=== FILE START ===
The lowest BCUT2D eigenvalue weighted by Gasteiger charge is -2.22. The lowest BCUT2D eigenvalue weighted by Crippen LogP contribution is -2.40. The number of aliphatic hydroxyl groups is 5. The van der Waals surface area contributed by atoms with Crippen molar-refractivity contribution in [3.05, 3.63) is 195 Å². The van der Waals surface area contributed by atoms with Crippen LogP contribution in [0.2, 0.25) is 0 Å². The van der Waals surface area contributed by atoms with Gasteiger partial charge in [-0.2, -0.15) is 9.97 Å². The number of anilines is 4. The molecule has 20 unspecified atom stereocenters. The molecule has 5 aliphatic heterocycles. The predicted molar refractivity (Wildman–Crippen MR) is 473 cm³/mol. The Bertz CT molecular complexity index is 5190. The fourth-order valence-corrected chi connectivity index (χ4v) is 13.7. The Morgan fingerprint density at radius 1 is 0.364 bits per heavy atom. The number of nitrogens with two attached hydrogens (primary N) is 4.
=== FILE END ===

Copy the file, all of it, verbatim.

The lowest BCUT2D eigenvalue weighted by Gasteiger charge is -2.22. The lowest BCUT2D eigenvalue weighted by Crippen LogP contribution is -2.40. The number of aliphatic hydroxyl groups is 5. The van der Waals surface area contributed by atoms with Crippen molar-refractivity contribution in [3.05, 3.63) is 195 Å². The van der Waals surface area contributed by atoms with Crippen LogP contribution in [0.2, 0.25) is 0 Å². The van der Waals surface area contributed by atoms with Gasteiger partial charge in [-0.2, -0.15) is 9.97 Å². The number of anilines is 4. The molecule has 20 unspecified atom stereocenters. The molecule has 5 aliphatic heterocycles. The predicted molar refractivity (Wildman–Crippen MR) is 473 cm³/mol. The Bertz CT molecular complexity index is 5190. The fourth-order valence-corrected chi connectivity index (χ4v) is 13.7. The Morgan fingerprint density at radius 1 is 0.364 bits per heavy atom. The number of nitrogens with two attached hydrogens (primary N) is 4.